Thomas Merton and Vincent van Gogh: The map of two pilgrim journeys to the true self in art and parable

Hutchinson, Paula Hazel (2007) Thomas Merton and Vincent van Gogh: The map of two pilgrim journeys to the true self in art and parable. MTh(R) thesis, University of Glasgow.

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This thesis looks at the search for the true self as taken by the renowned contemplative writer, Thomas Merton (1915-1968), and the nineteenth century artist Vincent Van Gogh (1853-1890). These two are observed side by side as pilgrim figures, journeying and struggling through high and low times of joy and suffering, evidencing the experience of the dark night of the soul as a key facet to any kind of rebirth experience into light, and the awakening of the true self. Both find in art a means of immersion into contemplation and prayer, and a sharing in the creativity of God. Both also reveal in their art and writings the unity of God and nature, and a strong self examination, as portrayed in the portraits they have made, Van Gogh in his paintings, and Merton in the portraits he allowed to be made of himself by the photographers Eugene Meatyard and John Howard Griffin. The first chapter sets out Merton's discourse on the true self, with its rejection of a false (selfish) self. Van Gogh's self-portraits are then studied as an avenue to the artist's self- awareness and how they parallel his alternative inner pilgrimage to the true self. The second chapter seeks to ascertain how one journeys towards that self by what Merton defines as 'pure intentions'. The third chapter examines how both Merton and Van Gogh find the capacity for true seeing, and the understanding and even the partaking in parables, for a parable is not only examinable, but also to be seen as a two-way mirror, something which examines us. The last chapter has as its focus the metaphor of light, which is employed by both artists; in the paintings of Van Gogh, as a visual well-spring of hope; and also in the art and writing of Merton, and indeed many artists and writers. Overall I can propose that each of these two figures, along their journey, attained what they sought to become, and that the journey was essential to their becoming true, for it required a pilgrimage.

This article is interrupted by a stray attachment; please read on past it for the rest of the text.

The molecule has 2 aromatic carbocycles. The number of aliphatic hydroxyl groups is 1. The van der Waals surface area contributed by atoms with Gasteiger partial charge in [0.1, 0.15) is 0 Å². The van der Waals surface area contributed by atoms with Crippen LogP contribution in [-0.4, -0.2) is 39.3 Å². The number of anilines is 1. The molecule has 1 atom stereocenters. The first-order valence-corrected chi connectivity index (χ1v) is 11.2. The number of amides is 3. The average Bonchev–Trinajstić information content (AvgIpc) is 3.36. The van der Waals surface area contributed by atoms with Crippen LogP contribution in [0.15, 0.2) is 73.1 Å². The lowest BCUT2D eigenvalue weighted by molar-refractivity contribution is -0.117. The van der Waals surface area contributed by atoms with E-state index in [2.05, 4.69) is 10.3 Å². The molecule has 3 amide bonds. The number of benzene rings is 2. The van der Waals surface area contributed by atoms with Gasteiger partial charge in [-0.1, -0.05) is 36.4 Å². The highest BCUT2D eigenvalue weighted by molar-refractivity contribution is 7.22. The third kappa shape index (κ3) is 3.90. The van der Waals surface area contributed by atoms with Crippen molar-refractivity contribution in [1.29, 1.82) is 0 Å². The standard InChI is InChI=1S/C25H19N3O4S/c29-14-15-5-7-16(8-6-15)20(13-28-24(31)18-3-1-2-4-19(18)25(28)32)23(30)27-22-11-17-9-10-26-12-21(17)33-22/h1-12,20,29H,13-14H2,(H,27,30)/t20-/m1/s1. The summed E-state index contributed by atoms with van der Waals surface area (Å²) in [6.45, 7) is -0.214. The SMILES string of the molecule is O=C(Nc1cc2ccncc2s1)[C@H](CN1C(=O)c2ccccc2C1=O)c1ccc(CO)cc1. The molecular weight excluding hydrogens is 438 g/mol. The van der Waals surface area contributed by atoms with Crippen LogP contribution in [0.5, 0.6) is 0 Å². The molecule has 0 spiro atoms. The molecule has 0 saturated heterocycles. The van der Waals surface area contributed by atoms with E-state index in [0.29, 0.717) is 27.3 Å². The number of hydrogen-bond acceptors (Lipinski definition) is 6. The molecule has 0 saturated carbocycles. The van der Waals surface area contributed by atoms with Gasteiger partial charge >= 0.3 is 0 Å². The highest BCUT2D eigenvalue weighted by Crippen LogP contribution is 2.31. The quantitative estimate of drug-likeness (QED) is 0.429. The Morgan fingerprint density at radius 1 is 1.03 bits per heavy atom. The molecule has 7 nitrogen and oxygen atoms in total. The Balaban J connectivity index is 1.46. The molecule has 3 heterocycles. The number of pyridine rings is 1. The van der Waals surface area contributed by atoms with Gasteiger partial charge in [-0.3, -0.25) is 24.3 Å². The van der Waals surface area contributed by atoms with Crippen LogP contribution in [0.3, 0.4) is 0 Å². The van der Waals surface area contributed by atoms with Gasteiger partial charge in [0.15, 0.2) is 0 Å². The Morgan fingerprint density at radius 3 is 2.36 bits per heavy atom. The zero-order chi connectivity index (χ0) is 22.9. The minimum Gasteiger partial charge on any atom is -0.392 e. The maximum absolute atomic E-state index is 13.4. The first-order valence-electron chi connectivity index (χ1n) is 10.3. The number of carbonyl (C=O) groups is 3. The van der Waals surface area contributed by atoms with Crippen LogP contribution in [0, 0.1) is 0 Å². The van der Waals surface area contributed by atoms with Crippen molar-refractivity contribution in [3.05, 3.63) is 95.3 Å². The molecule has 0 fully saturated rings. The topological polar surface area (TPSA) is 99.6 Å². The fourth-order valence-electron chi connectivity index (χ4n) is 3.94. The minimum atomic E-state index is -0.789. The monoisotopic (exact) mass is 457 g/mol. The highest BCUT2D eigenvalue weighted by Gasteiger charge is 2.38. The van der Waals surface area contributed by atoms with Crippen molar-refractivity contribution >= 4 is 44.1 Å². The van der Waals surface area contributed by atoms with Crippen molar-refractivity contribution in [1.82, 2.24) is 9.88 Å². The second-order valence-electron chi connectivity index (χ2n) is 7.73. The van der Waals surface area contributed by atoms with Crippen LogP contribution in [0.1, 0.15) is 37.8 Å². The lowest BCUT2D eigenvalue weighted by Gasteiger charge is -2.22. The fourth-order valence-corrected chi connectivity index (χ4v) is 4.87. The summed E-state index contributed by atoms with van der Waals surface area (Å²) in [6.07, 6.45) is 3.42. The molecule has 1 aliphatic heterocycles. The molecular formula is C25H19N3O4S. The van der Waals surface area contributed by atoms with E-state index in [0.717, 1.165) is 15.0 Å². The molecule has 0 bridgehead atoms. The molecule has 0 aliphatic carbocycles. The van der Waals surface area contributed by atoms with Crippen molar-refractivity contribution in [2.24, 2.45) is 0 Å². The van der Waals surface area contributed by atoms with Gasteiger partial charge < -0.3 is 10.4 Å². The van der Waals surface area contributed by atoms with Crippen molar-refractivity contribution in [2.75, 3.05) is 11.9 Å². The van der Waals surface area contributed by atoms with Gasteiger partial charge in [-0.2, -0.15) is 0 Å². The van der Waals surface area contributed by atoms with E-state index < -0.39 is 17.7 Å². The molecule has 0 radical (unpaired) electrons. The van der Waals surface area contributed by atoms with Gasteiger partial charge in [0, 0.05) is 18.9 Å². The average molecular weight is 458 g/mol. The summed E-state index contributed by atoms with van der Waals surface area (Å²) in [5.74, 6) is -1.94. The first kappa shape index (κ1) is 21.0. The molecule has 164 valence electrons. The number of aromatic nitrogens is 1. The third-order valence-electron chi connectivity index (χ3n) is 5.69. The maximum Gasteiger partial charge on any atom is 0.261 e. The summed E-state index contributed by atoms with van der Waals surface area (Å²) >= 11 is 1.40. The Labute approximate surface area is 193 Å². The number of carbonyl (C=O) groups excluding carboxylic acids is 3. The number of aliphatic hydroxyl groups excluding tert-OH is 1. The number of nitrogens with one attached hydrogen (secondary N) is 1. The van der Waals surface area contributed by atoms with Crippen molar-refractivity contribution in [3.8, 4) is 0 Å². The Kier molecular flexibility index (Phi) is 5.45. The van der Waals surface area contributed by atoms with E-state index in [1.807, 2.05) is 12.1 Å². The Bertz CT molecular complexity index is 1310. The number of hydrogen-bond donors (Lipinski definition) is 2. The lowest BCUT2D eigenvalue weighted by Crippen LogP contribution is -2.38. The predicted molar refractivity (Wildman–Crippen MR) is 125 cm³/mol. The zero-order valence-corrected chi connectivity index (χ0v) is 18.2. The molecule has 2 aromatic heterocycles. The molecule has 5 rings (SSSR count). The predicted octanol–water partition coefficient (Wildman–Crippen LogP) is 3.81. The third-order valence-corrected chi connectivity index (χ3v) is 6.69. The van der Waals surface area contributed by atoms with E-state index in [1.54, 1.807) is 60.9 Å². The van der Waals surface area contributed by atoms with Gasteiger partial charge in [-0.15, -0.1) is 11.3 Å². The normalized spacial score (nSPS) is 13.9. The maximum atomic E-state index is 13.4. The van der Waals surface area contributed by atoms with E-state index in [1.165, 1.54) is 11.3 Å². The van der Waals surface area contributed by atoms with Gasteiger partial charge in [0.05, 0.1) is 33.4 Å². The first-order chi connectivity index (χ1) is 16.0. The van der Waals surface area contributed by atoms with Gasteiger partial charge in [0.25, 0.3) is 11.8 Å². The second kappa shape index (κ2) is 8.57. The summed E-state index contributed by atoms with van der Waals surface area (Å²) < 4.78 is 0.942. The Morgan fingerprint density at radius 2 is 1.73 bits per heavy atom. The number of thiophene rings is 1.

Item Type: Thesis (MTh(R))
Qualification Level: Masters
Keywords: English literature, Art history.
Colleges/Schools: College of Arts & Humanities > School of Critical Studies > Theology and Religious Studies
Supervisor's Name: Jasper, Professor David
Date of Award: 2007
Depositing User: Enlighten Team
Unique ID: glathesis:2007-71922
Copyright: Copyright of this thesis is held by the author.
Date Deposited: 17 May 2019 09:31
Last Modified: 01 Jun 2021 10:00
Thesis DOI: 10.5525/gla.thesis.71922

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